So, fellow comrades: work hard, sleep well, exercise, and treat yourself- chocolate doughnuts were made to be consumed.
Sadia Ahmed, 2017
Every British student has his or her own story to tell when it comes to the topic of GCSEs. There are the ridiculously bright, organised and perpetually energetic who jump with glee at the thought of endless hours of revision. Then there are the other 99% of the British teen population: the insanely intelligent and unique individuals who are not particularly compatible with the GCSE system of broad memorisation.
This article is dedicated to all of you: the brilliant, creative beings who have been labeled “dumb” or “lazy” due to your reluctance to sit down for hours on end, memorising an abundance of pointless information; the ones currently suffering from anxiety or depression or ADHD, so revision becomes synonymous with torture; the teens whose lives are currently too unstable for them to bear the burden of the responsibility of such a task, and, of course, the model students who suffer endlessly for their grades. I understand you, and I believe in you. You are not stupid or incompetent, and the system has failed you.
“Everybody is a genius. But if you judge a fish by its ability to climb a tree, it will live its whole life believing that it is stupid.”
To any non-Brits reading this article who are wondering what on Earth GCSEs are, they are a series of examinations fifteen and sixteen-year-olds take here in the UK, across eight to fifteen subjects in total. Most of these tests rely not on creativity, practical skills or logic; they rely primarily on memory retention. Imagine having to memorise subject content (usually about three textbooks of information for each subject) across numerous subjects. Some students have to sit over thirty exams- exams that do not focus on a particular career path, but across a desultory range.
Of course, as a keen socialist, I am all for education- it is the key to success both on a personal and global basis. However, that being said, the GCSE system here in the UK is in desperate need of reform. Not only does it counterproductively dull down intelligence and creativity, it also does little to prepare young individuals for life in the real world, especially in the digital age.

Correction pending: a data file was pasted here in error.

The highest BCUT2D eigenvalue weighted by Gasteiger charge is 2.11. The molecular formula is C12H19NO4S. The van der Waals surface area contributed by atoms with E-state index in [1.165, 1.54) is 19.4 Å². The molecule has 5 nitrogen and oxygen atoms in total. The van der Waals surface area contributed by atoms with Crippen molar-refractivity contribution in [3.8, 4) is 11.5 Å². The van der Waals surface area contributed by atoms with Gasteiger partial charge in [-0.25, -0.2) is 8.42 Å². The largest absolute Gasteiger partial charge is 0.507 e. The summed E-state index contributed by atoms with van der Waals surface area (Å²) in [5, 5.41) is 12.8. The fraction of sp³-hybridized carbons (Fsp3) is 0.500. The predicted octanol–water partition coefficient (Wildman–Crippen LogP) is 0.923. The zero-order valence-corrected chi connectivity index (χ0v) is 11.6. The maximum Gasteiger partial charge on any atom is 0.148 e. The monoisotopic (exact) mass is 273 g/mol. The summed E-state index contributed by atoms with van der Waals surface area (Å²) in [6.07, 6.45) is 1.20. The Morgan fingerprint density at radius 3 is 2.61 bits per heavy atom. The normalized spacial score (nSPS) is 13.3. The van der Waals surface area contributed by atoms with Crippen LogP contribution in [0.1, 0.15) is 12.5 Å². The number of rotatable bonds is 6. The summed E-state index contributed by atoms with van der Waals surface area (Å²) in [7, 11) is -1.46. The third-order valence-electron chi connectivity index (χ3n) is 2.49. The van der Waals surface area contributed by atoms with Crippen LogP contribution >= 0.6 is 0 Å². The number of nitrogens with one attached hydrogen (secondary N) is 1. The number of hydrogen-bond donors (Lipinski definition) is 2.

The system has failed to modernise- the constructors of the GCSE system must be unaware of the existence of Google. We do not need to memorise useless dates such as when the NHS Act was introduced, nor do we need to memorise complex algebraic functions or how dust precipitators work. The education of our generation- Generation Alpha- is being placed into the hands of a group of old, incompetent, privileged politicians who are simply making it increasingly difficult for the underprivileged to succeed.
GCSE grades lull high achieving students into a false sense of security and subsequent academic arrogance (which is sometimes absolutely demolished come A-levels) and give underachieving students the false impression that they are stupid and good for nothing. The truth is, not every GCSE Physics student will grow up to become a Physicist, and the same can be said for every other GCSE subject. Everyone excels at something- whether it be painting, baking, engineering or politics- and everyone deserves to be commended for their talents, irrespective of whether or not they were able to bag 10 A*s at GCSE level.
I do not, in any way, believe that GCSEs should be scrapped altogether, however I believe they are in desperate need of reform; the British education system must keep with the times, make learning more accessible and enjoyable (without leaving students with a feeling of perpetual exhaustion and dread), and do a better job at preparing us for the future.
Sadia Ahmed, 2016